Map of the eight proposed landing sites for the Mars 2020 Rover. Image Credit: NASA/MOLA Science Team
NASA’s next Mars rover is due to launch in July or August 2020, and the number of potential landing sites has now been narrowed down by scientists to eight locations. Out of an initial list of 21 targets, eight sites have been chosen as candidate landing sites for the Mars 2020 Rover. Due to land on Mars in February 2021, the rover will search for rocks which could hold possible evidence of past life on the planet.
Continue reading Potential Landing Sites for Mars 2020 Rover Narrowed Down to Eight Locations
Discovery sits on the runway at Edwards Air Force Base, Calif., on 9 August 2005, after completing STS-114, the first post-Columbia shuttle mission. Photo Credit: NASA
Ten years have now passed since the first space shuttle streaked safely back to Earth on 9 August 2005, in the aftermath of the Columbia disaster. The crew of STS-114—Commander Eileen Collins, Pilot Jim “Vegas” Kelly, and Mission Specialists Soichi Noguchi of Japan and NASA astronauts Steve Robinson, Wendy Lawrence, Andy Thomas, and Charlie Camarda—prepared to return home after a spectacular 14-day mission to deliver equipment and supplies to the International Space Station (ISS) and its incumbent Expedition 11 team of Commander Sergei Krikalev and Flight Engineer John Phillips. In the 2.5-year span since the loss of Columbia, significant changes had been implemented across the shuttle program, most visibly manifested in enhanced systems for inspecting the leading edge of the orbiter’s wings, to ensure damage incurred to the critical Thermal Protection System (TPS) could be picked up and addressed before the fiery onset of re-entry. On 8/9 August 2005, the STS-114 became the first shuttle crew to put these new systems to the test.
Continue reading ‘Return to Flight, Not Rush to Flight’: 10 Years Since Discovery Came Safely Home to Earth (Part 1)
Dawn is using its ion propulsion system to lower its orbit to within 1,000 miles of the dwarf planet Ceres. Image Credit: NASA/JPL-Caltech
“Each time dawn appears, the mystery is there in its entirety.” — Rene Daumal
While astronaut Scott Kelly’s “Year in Space” mission helps researchers understand the effects of long-duration space travel on humans, 2015 continues to be a watershed year in the fields of planetary and cometary science. NASA’s New Horizons spacecraft recently completed the first-ever flyby of Pluto, while ESA’s Rosetta will soon observe a comet at perihelion from the vantage point of an orbiting spacecraft for the first time in spaceflight history. Juno continues its journey to Jupiter, while the Curiosity rover keeps returning incredible science results from Mars’ surface three years after its much-celebrated touchdown.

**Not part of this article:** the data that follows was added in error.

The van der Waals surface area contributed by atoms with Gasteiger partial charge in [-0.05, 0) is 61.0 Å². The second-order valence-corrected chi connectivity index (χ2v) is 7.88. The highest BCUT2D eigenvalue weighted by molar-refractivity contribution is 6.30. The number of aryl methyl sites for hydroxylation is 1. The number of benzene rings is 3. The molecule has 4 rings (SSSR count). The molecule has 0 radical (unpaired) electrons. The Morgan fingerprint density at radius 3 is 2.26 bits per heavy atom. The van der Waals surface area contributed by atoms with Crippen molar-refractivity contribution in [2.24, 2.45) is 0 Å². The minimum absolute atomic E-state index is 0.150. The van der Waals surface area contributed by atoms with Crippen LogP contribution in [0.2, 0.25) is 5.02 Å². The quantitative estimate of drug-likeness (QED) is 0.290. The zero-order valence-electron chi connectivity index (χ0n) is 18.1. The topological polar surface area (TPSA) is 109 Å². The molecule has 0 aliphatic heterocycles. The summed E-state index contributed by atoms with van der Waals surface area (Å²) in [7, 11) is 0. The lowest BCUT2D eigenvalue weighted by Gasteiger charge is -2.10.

… But we’re leaving out one essential current mission: NASA’s Dawn spacecraft, the first to employ a unique ion propulsion system, also has earned its place in the planetary science canon.
Continue reading Dawn En Route to Third Science Orbit, New Maps Reveal Astonishing Peaks and Depths
Under Wednesday’s contract extension with Roscosmos, the Soyuz TMA-M and Soyuz MS spacecraft will continue to deliver U.S. astronauts to the International Space Station (ISS), potentially through 2019. Photo Credit: Samantha Cristoforetti/NASA/Twitter
It was difficult to miss the frustration in NASA Administrator Charlie Bolden’s words, as he submitted a letter to the leadership of the Congressional committees responsible for the space agency’s budget, denouncing the continued lack of adequate funding for the Commercial Crew Program and announcing a modification to the uneasy contract with Russia, which currently provides the United States with its only means of delivering astronauts to the International Space Station (ISS). In his letter, dated Wednesday 5 August, Bolden noted that the modification was “due to continued reductions in the President’s funding requests for the agency’s Commercial Crew Program”, that he had been “forced” to extend the contract with Russia and that the cost of continued services “to the U.S. taxpayers” will be approximately $490 million for six Soyuz seats through 2019.
Continue reading Frustrated Bolden Urges Congress to Fund Commercial Crew, Announces $490 Million Contract Modification With Russia
Self-portrait of the Curiosity over in Gale crater on Mars. Part of Mount Sharp is in the background. Image Credit: NASA/JPL-Caltech/MSSS
NASA’s Curiosity rover has just reached its third anniversary milestone on Mars, after landing in Gale crater on Aug. 5, 2012, and since then has made some incredible science discoveries, with more to come in the months and years ahead. NASA is celebrating this achievement and you can take part, too!
Continue reading Curiosity Marks 3rd Anniversary on Mars With Amazing Science Discoveries
Time-lapse view of the asteroid Euphrosyne as seen by NASA’s WISE spacecraft on May 17, 2010. WISE was later renamed to NEOWISE in 2013. Image Credit: NASA/JPL-Caltech
Near-Earth asteroids, also known as Near Earth Objects (NEOs), are some of the best studied space rocks in the Solar System, primarily due to the fact that they approach the orbit of Earth, making them potentially dangerous to our home planet. Now, a new study has provided evidence that at least some of them, including dark ones which are more difficult to see, originate from the oddball Euphrosyne family of dark asteroids which are at the outer edge of the main asteroid belt between Mars and Jupiter, but have highly inclined orbits well above the plane or “equator” of the Solar System.
Continue reading New Study Traces Dark Near-Earth Asteroids Back to Oddball Asteroid Family
Lt. Gen. John W. “Jay” Raymond, commander, 14th Air Force (Air Forces Strategic) and Joint Functional Component Command for Space, presents Brig. Gen. Wayne Monteith, 45th Space Wing commander during a change of command ceremony, Aug. 4, 2015, at Patrick Air Force Base, Florida. Changes of command are a military tradition representing the transfer of responsibilities from the presiding officials to the upcoming official. Photo and Caption Credit: U.S. Air Force/Matthew Jurgens (Released)